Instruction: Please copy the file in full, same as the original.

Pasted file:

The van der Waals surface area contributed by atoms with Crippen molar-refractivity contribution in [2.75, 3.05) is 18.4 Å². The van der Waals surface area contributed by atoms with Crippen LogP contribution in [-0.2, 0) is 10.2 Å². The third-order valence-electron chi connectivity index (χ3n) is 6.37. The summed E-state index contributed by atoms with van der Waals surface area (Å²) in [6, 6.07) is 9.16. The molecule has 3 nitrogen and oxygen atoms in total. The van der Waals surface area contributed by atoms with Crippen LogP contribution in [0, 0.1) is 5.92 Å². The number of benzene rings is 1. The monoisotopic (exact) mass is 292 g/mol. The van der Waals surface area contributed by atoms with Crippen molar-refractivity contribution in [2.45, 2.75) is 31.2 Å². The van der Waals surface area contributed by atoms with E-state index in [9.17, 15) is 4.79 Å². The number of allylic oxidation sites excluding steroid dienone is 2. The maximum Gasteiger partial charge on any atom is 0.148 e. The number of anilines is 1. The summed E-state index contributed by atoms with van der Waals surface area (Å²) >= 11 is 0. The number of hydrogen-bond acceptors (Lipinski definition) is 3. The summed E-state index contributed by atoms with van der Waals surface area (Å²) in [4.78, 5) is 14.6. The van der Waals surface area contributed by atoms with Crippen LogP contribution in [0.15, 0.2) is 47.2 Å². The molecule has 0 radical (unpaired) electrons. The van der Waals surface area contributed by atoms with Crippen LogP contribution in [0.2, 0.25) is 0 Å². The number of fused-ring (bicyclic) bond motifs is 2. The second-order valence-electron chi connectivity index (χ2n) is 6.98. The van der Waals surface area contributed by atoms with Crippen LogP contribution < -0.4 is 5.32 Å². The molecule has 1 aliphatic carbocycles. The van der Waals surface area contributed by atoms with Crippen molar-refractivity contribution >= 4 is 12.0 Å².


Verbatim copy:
The van der Waals surface area contributed by atoms with Crippen molar-refractivity contribution in [2.75, 3.05) is 18.4 Å². The van der Waals surface area contributed by atoms with Crippen LogP contribution in [-0.2, 0) is 10.2 Å². The third-order valence-electron chi connectivity index (χ3n) is 6.37. The summed E-state index contributed by atoms with van der Waals surface area (Å²) in [6, 6.07) is 9.16. The molecule has 3 nitrogen and oxygen atoms in total. The van der Waals surface area contributed by atoms with Crippen LogP contribution in [0, 0.1) is 5.92 Å². The number of benzene rings is 1. The monoisotopic (exact) mass is 292 g/mol. The van der Waals surface area contributed by atoms with Crippen molar-refractivity contribution in [2.45, 2.75) is 31.2 Å². The van der Waals surface area contributed by atoms with E-state index in [9.17, 15) is 4.79 Å². The number of allylic oxidation sites excluding steroid dienone is 2. The maximum Gasteiger partial charge on any atom is 0.148 e. The number of anilines is 1. The summed E-state index contributed by atoms with van der Waals surface area (Å²) >= 11 is 0. The number of hydrogen-bond acceptors (Lipinski definition) is 3. The summed E-state index contributed by atoms with van der Waals surface area (Å²) in [4.78, 5) is 14.6. The van der Waals surface area contributed by atoms with Crippen LogP contribution in [0.15, 0.2) is 47.2 Å². The molecule has 0 radical (unpaired) electrons. The van der Waals surface area contributed by atoms with Crippen LogP contribution in [0.2, 0.25) is 0 Å². The number of fused-ring (bicyclic) bond motifs is 2. The second-order valence-electron chi connectivity index (χ2n) is 6.98. The van der Waals surface area contributed by atoms with Crippen LogP contribution < -0.4 is 5.32 Å². The molecule has 1 aliphatic carbocycles. The van der Waals surface area contributed by atoms with Crippen molar-refractivity contribution >= 4 is 12.0 Å².